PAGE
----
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The Daily Tar Heel

Student Body President candidates tackle CAPS, Silent Sam before Tuesday election

Garima Tomar and Savannah Putnam participated in the first student body presidential debates of the election season on Sunday.

On Monday, Student Body President candidates met for the final time during a debate hosted by the Board of Elections, with questions submitted via email.

Savannah Putnam, a junior majoring in political science, repeatedly stressed the need for a more powerful “student voice” throughout the night. Her platform rests on the idea that some of student government’s inefficiencies have been caused by its inability to connect and reach out to the student body.

Figuring out the role of student government is also a high priority for junior chemistry and mathematics major Garima Tomar. She takes an even more radical stance on reforming parts of the organization than her opponent, arguing for a redesign of the election process and executive branch. 

The first talking point, carried over from Sunday's debate, was mental health. Both candidates agree that the way the University deals with mental health problems within the student body is flawed, but they differ on who is to blame.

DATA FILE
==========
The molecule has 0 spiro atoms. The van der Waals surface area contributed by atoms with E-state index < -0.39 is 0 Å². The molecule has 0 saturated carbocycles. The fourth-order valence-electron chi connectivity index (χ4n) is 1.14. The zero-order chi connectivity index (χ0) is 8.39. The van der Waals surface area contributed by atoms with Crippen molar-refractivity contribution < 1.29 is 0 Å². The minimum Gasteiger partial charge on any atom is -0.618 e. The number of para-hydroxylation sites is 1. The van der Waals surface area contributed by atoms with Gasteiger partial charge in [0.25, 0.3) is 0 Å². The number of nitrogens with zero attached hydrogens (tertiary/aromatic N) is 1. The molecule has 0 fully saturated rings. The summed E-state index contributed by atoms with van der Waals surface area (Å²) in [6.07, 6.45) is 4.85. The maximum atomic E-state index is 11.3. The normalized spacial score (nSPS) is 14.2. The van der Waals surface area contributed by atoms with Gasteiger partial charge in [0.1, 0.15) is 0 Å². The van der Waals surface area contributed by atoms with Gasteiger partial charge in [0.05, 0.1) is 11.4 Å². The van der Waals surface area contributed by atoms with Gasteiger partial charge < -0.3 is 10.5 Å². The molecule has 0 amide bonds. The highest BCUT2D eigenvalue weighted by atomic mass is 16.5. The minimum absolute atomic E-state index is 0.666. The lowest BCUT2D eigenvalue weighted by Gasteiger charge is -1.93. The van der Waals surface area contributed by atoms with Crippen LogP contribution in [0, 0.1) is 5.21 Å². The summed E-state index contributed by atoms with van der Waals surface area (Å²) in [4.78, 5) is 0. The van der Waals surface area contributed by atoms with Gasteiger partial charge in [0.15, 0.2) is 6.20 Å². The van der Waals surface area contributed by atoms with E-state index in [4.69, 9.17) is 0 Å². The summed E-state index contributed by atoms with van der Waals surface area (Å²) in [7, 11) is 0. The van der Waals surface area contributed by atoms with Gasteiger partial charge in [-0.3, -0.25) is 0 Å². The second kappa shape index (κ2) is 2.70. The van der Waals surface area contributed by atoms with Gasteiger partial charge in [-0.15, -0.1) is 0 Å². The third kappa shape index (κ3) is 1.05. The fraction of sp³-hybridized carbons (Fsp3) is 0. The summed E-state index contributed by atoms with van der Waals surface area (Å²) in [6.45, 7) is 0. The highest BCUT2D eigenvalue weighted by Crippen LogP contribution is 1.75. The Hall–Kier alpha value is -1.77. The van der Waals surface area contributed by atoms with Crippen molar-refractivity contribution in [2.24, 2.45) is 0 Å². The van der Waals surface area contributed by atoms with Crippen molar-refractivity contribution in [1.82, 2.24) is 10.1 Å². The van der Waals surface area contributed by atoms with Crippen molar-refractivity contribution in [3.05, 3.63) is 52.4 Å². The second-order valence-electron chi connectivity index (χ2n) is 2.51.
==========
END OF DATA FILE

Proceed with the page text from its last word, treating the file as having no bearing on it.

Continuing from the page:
Putnam was highly critical of Counseling and Psychological Services, saying the service is unresponsive to the students it’s supposed to serve. She wants to work with the University’s administration to start directives like improving training for Residential Advisers to make them more aware of mental health resources for students. 

Her criticism is a result of seeing her friend let down by CAPS and stories from other students who haven’t had success in seeking treatment on campus.

“That system has continuously failed them,” Putnam said. 

Tomar said the complications of CAPS can be blamed on high turnover, a young work force and underfunding. She seeks to bolster the service rather than try to extensively change it.

“My platform plans to address the inefficiencies outside of CAPS,” Tomar said.

The candidates also varied on Silent Sam. Although restrictions from the North Carolina General Assembly prevent the University from moving the statue, Tomar ardently supports its removal. She sees compromise as an inexcusable solution and thinks the display of the statue anywhere, even in a museum, would be offensive.

“It's the most direct, present threat to student safety and well being,” she said.

Putnam believes the statue belongs in an exhibit off campus, where it can be given proper historical contextualization. She is also proposing an initiative to transition the Interfraternity Council into more environmentally friendly practices like making sure that Greek houses own compost bins.

Voting starts Feb. 13 and will end at 8:00 p.m. 


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